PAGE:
The Time I Went to a Vietnamese Wedding (And Why I Loved Vietnam)

My trip to Vietnam was in 2007. I had just finished grad school and, as a reward, was having a vacation in South East Asia for a couple of months before moving to England for work.

My partner and I had spent the first month of the vacation together in Thailand, but I was spending the second month in Vietnam alone. And, I was moving to England alone. After living together for 6 years, we were going to be doing a long distance relationship from opposite ends of the world, and with no plan of when we were going to be together again.

Lesson learned: My feelings about a destination often have as much to do with what sort of space I’m in as the destination.

bride and groom vietnamese wedding outfits.

Bride and groom – Vietnamese wedding outfits.

When I got to Vietnam

When I got to Vietnam, I was Skyping home from the guest house lobby for around an hour a day. It was an extremely small guest house with only around 5 rooms and this wasn’t inconveniencing anybody (Hotels in Vietnam are great value and quality, check out Vietnamese Expedia to get an idea of the standard). However, the young Vietnamese receptionist picked up that I was lonely and decided to make friends with me.

It was wonderful.

She learned I was a vegetarian and took me to her home village. We drove with me on the back of her motorbike for around an hour to get there (She was only 18 at the time and I was 26 – trusting my safety on a motorbike on a big highway to a Vietnamese teenager was a bit of a leap!).

She arranged for the local vegan family to make lunch for me and it was the best meal I had in Vietnam. I met her family. Her Mom was really proud of her ability to make friends with tourists (This is something my Mom would also be proud of about me). I also met her friend whose family had a brick making factory. The bricks were made right next to the river and were transported away from the village via the river. I love “behind the scenes” looks at anything, so getting some insight into Vietnamese commerce and village life was exciting.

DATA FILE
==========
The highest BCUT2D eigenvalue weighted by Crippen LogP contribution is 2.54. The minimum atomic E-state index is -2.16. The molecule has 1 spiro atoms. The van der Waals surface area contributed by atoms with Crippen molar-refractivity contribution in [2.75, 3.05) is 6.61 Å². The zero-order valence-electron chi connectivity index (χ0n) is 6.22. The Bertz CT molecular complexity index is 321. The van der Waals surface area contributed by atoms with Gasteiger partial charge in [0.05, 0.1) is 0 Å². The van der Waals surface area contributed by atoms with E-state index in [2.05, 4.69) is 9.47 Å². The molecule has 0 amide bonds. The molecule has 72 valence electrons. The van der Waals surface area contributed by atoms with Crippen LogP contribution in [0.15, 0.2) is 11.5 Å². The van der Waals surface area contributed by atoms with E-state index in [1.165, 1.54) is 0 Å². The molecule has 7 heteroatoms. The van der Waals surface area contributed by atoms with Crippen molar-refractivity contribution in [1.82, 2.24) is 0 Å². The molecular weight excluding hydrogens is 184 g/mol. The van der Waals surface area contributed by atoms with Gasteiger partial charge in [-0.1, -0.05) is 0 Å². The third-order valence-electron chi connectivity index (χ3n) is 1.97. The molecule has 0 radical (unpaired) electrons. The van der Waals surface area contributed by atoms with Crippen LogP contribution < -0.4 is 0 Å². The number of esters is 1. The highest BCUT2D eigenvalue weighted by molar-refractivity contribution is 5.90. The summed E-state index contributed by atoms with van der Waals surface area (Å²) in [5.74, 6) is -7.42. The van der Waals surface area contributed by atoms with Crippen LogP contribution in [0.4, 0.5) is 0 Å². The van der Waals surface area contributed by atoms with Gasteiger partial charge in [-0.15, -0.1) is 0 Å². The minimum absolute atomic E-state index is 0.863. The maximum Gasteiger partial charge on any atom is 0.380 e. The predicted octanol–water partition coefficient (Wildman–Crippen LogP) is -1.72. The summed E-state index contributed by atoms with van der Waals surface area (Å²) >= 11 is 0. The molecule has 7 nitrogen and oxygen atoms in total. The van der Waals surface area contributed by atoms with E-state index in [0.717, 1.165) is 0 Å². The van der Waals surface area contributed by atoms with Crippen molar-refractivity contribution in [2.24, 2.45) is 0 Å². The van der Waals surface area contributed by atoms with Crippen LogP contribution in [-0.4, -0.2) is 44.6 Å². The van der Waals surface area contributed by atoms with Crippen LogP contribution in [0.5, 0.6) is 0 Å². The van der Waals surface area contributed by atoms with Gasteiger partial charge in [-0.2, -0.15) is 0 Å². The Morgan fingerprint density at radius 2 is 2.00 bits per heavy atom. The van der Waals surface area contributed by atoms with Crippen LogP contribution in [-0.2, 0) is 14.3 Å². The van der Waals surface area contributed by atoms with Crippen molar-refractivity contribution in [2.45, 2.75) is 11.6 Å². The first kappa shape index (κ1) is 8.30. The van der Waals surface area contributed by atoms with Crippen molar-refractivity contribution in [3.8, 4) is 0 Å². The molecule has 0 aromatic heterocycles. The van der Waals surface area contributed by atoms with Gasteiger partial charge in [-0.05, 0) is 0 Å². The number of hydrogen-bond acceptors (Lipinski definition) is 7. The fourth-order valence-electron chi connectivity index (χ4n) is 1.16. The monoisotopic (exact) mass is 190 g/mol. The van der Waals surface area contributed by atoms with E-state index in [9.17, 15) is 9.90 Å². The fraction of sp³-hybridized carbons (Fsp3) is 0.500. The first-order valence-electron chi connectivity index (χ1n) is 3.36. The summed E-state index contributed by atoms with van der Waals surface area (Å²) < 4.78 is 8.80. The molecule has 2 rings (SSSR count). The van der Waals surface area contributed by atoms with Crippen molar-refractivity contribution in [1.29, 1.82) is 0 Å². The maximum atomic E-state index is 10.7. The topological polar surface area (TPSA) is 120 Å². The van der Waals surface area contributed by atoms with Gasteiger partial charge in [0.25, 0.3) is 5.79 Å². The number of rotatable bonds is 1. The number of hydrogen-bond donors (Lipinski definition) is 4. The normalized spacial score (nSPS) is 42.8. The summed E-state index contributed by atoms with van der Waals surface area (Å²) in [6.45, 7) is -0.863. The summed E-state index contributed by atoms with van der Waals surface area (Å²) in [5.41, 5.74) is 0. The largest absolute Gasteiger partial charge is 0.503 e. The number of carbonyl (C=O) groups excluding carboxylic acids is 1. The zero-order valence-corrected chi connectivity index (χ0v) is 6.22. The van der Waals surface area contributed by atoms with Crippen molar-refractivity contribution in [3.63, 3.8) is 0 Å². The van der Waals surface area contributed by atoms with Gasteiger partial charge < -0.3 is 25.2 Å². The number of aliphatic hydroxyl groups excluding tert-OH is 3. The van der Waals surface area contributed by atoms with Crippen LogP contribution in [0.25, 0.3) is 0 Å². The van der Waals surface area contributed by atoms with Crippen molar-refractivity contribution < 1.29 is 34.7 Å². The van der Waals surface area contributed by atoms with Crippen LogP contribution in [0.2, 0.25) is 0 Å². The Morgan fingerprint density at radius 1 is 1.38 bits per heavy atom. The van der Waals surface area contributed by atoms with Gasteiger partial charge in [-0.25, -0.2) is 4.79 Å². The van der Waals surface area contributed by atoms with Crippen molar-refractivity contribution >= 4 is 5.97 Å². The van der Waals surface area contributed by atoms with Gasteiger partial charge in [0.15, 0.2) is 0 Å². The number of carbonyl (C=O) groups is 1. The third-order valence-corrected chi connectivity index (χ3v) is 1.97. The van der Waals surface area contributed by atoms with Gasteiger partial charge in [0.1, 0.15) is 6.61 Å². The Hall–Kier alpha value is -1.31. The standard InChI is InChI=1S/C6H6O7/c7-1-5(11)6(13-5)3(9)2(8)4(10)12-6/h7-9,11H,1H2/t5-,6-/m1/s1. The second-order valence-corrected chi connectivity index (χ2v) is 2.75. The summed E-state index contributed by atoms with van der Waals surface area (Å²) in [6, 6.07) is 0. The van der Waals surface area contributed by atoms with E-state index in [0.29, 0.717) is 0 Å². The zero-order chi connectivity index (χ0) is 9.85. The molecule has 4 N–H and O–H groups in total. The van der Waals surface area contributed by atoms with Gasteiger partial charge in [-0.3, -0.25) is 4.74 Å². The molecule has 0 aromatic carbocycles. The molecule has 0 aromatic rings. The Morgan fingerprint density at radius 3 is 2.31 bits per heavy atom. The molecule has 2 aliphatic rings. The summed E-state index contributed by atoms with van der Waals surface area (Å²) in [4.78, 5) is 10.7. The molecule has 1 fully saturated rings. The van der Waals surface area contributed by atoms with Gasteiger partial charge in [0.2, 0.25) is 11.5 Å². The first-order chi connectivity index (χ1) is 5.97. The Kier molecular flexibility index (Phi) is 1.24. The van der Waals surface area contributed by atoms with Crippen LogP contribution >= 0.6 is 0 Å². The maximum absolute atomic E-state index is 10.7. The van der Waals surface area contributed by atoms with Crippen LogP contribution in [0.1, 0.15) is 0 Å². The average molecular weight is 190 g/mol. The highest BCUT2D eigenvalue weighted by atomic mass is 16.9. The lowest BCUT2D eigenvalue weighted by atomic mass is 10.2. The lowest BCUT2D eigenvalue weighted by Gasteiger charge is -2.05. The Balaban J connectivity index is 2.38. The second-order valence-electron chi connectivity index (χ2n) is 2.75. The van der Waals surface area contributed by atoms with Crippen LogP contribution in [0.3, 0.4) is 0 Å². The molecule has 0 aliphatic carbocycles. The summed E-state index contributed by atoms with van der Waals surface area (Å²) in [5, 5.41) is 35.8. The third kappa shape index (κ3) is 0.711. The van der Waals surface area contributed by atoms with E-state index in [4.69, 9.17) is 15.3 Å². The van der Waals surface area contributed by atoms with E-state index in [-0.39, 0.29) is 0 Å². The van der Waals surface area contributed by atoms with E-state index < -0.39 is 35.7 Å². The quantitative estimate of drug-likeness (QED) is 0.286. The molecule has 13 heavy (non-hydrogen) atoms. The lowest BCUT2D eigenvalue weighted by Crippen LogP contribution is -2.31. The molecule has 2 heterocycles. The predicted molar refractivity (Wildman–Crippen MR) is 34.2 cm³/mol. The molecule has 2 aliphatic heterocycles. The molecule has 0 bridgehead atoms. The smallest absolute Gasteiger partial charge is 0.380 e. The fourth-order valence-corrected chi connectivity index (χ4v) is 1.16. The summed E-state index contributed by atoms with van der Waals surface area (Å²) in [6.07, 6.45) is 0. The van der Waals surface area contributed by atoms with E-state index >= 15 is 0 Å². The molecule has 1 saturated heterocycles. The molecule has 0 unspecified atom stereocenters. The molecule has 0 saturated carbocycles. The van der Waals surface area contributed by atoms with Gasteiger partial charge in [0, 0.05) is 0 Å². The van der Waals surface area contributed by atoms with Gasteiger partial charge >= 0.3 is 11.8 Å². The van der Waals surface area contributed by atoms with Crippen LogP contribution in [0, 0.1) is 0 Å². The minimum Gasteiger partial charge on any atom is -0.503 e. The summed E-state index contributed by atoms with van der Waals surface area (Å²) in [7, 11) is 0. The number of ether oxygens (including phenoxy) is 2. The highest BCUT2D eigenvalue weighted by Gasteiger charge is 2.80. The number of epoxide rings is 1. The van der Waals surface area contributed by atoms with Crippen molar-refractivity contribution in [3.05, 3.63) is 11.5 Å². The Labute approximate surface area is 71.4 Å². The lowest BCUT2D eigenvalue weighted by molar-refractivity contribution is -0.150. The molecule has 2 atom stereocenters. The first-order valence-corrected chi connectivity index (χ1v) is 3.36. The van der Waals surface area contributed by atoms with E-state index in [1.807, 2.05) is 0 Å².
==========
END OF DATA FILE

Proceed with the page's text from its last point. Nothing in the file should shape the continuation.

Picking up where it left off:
The Wedding

Mi’s uncle was getting married and she invited me to the wedding. I hate weddings – getting invited to weddings at home makes me feel like poking myself with pins. Other than family weddings, this was the only time I’ve ever been happy to be invited to a wedding.

What felt so good about it?

This is just how my family would treat someone in New Zealand. My Mom has instilled the idea that the right thing to do when you have an international guest is to go out of your way to show them your local area – e.g., we hosted Rotary exchange students from Canada, even though none of our family ever went on an exchange.

Spending time with Miss Mi felt so much like home.

When Bethaney from Flashpacker Family went back to Vietnam for a second try after an ill-fated first trip, I connected her with Mi.

Other Lessons Learned and Highlights

- I had been advised that the South of Vietnam is much more hassle-free than the North. I hate touts. So, I only went to the South. I experienced virtually no hassle. The only time people tried to rip me off was when I went to the Mekong on the local bus. I needed transport from the local bus drop off to the ferry to Ben Tre and it took persistence to get a motorbike taxi at a reasonable price.